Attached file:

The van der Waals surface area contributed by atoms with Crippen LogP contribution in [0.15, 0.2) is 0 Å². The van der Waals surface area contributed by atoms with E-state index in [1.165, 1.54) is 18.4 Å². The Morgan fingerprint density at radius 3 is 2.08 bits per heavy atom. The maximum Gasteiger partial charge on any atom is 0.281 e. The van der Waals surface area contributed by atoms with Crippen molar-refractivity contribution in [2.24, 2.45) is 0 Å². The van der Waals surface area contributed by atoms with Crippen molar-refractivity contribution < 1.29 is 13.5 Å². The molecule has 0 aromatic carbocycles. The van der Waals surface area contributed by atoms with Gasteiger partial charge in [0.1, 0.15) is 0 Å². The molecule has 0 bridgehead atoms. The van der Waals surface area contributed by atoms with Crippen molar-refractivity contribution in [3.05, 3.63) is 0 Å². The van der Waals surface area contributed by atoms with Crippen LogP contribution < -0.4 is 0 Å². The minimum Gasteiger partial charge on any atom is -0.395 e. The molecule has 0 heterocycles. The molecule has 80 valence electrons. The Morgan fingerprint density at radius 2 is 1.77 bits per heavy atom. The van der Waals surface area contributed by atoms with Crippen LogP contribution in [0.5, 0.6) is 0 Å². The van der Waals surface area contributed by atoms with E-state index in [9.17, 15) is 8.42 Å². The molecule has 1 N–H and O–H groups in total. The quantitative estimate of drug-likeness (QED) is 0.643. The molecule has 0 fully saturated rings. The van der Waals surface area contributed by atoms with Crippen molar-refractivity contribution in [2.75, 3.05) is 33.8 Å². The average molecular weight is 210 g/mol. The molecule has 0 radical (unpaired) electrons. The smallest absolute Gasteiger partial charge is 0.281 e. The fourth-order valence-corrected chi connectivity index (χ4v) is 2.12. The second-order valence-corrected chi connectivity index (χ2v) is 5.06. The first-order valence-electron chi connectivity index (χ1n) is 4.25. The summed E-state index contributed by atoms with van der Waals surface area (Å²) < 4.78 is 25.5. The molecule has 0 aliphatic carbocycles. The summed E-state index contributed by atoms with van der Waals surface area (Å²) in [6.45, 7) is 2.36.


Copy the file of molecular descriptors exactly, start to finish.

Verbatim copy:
The van der Waals surface area contributed by atoms with Crippen LogP contribution in [0.15, 0.2) is 0 Å². The van der Waals surface area contributed by atoms with E-state index in [1.165, 1.54) is 18.4 Å². The Morgan fingerprint density at radius 3 is 2.08 bits per heavy atom. The maximum Gasteiger partial charge on any atom is 0.281 e. The van der Waals surface area contributed by atoms with Crippen molar-refractivity contribution in [2.24, 2.45) is 0 Å². The van der Waals surface area contributed by atoms with Crippen molar-refractivity contribution < 1.29 is 13.5 Å². The molecule has 0 aromatic carbocycles. The van der Waals surface area contributed by atoms with Gasteiger partial charge in [0.1, 0.15) is 0 Å². The molecule has 0 bridgehead atoms. The van der Waals surface area contributed by atoms with Crippen molar-refractivity contribution in [3.05, 3.63) is 0 Å². The van der Waals surface area contributed by atoms with Crippen LogP contribution < -0.4 is 0 Å². The minimum Gasteiger partial charge on any atom is -0.395 e. The molecule has 0 heterocycles. The molecule has 80 valence electrons. The Morgan fingerprint density at radius 2 is 1.77 bits per heavy atom. The van der Waals surface area contributed by atoms with Crippen LogP contribution in [0.5, 0.6) is 0 Å². The van der Waals surface area contributed by atoms with E-state index in [9.17, 15) is 8.42 Å². The molecule has 1 N–H and O–H groups in total. The quantitative estimate of drug-likeness (QED) is 0.643. The molecule has 0 fully saturated rings. The van der Waals surface area contributed by atoms with Crippen molar-refractivity contribution in [2.75, 3.05) is 33.8 Å². The average molecular weight is 210 g/mol. The molecule has 0 radical (unpaired) electrons. The smallest absolute Gasteiger partial charge is 0.281 e. The fourth-order valence-corrected chi connectivity index (χ4v) is 2.12. The second-order valence-corrected chi connectivity index (χ2v) is 5.06. The first-order valence-electron chi connectivity index (χ1n) is 4.25. The summed E-state index contributed by atoms with van der Waals surface area (Å²) < 4.78 is 25.5. The molecule has 0 aliphatic carbocycles. The summed E-state index contributed by atoms with van der Waals surface area (Å²) in [6.45, 7) is 2.36.